The Axios report by Victoria Knight this morning emphasizes that “Vulnerable Democrats believe finally passing a law to let Medicare negotiate the prices it pays for some prescription drugs will give them a much-needed lifeline in what's otherwise been shaping up as a brutal midterm cycle.” Bad word: “some.” Why “some?” Too many members of Congress have taken far too much money from PhRMA and are far too under the tombs of K Street. That’s why “some” and that’s why no one will feel anything in 2022, 2023, 2024 or 2025.


Delusional Democrats tell themselves that “A relentless focus on health care helped propel Democrats to seize control of the House in 2018, and they're hoping that delivering on this decades-long campaign promise will help them keep their congressional majorities now.” Delivering? Wake up, you assholes!


Knight quotes some of the worst conservative crooks on the Democratic side of the aisle, Abigail Spanberger (VA), Maggie “no minimum wage increase for you” Hassan (NH) and Michael Bennet (CO) celebrating the lowering of drug prices. Do they think they can fool people who actually go to the pharmacy to buy drugs? 10 shitty drugs— 4 years from now!


You know what will keep the voters from turning on the Democrats? The alternative: “Republicans’ votes against the drug pricing provisions— particularly opposition to a cap on what patients pay for insulin— will likely be a centerpiece of Democratic campaign messaging and paid advertising, said a national Democratic official working with Senate campaigns.” Reporting for The Guardian this morning, Michael Sainato wrote that “The prices of insulin has soared in the US in recent decades and is more than eight times higher in the US than in 32 comparable, high-income nations… With an average list price of $98.70 per unit in the US, compared with $7.52 in the UK, US insulin sales account for nearly half the pharmaceutical industry’s insulin revenue, though the US makes up only about 15% of the global market… As part of the Inflation Reduction Act passed in the Senate this week, the Biden administration proposed a $35 monthly cap on the cost of insulin in the private market. But the proposal was blocked by Republicans.”



The vote incited criticism against Republicans from diabetes advocates who have been pushing for legislation to cap the cost of insulin in the US.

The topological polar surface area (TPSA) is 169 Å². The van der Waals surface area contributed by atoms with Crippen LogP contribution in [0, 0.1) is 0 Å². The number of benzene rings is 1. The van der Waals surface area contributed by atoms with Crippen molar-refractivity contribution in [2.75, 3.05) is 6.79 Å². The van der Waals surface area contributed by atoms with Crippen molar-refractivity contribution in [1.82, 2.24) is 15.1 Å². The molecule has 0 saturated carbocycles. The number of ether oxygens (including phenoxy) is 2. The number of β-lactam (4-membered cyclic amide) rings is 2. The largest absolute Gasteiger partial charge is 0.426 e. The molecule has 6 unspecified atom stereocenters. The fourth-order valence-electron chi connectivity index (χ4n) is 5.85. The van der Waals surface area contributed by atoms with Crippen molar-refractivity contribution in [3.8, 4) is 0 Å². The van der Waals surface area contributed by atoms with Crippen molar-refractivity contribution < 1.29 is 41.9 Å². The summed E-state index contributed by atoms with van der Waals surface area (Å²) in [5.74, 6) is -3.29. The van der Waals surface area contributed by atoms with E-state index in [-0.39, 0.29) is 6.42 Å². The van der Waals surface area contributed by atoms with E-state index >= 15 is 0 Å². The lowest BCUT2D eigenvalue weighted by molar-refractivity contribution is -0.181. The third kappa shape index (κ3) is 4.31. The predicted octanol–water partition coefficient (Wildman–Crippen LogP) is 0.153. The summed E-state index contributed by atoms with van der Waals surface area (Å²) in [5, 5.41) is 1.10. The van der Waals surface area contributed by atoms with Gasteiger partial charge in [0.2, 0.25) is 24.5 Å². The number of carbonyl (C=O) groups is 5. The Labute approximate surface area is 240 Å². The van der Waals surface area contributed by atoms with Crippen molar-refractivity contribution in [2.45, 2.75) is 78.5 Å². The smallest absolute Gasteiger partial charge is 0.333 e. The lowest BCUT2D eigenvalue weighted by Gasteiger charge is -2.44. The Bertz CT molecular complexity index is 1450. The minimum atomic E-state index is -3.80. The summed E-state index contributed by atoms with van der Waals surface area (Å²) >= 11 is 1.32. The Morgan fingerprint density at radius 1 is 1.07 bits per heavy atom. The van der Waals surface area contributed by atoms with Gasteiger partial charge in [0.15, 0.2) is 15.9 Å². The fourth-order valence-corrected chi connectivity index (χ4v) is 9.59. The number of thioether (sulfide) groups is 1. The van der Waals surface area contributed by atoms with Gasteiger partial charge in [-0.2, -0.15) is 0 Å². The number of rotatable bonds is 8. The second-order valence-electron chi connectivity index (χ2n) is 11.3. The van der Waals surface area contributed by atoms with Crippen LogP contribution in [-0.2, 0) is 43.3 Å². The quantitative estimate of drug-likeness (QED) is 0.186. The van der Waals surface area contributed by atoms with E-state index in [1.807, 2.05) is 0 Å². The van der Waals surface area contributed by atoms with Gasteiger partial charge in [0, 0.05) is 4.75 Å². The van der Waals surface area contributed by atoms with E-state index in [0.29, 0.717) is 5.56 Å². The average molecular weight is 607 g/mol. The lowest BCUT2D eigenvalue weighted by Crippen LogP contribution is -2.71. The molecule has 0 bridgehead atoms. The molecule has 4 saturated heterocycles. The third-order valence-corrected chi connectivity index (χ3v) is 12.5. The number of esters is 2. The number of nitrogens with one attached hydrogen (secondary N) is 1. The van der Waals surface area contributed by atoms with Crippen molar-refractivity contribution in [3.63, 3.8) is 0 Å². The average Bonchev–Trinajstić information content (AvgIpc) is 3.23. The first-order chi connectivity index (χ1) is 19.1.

But even a cap on private insurance co-pays wouldn’t have affected the real price of insulin in the US. The proposal would merely have limited the co-pay for the price of insulin to $35 for those with private insurance, with insurance expected to cover the difference. It would also probably have resulted in increases for insurance premiums. Those without insurance would still have been expected to pay exorbitant prices for insulin.
“The co-pay caps aren’t price caps. All they effectively do is if you have insurance or Medicare, the $35 is your maximum co-pay,” said Laura Marston, co-founder of the advocacy group the Insulin Initiative and a type one diabetic. “That doesn’t change the underlying price of what someone without insurance pays for insulin, which in and of itself is concerning and scary from a patient’s point of view because I know first-hand how hard it can be as a type 1 diabetic in this country to get and keep health insurance.”
…More than 100,000 Americans died in 2021 from diabetes. More than 30 million Americans are diagnosed with type 1 or type 2 diabetes and over 7 million require daily insulin– all type 1 diabetics and many type 2 diabetics.
For now diabetics and their families who were hoping for some relief are back where they started– paying exorbitant fees for a life-saving medicine.

Which of these have the Democrats accomplished for Americans-- any of which would have handed them back control of Congress in November? Look closely: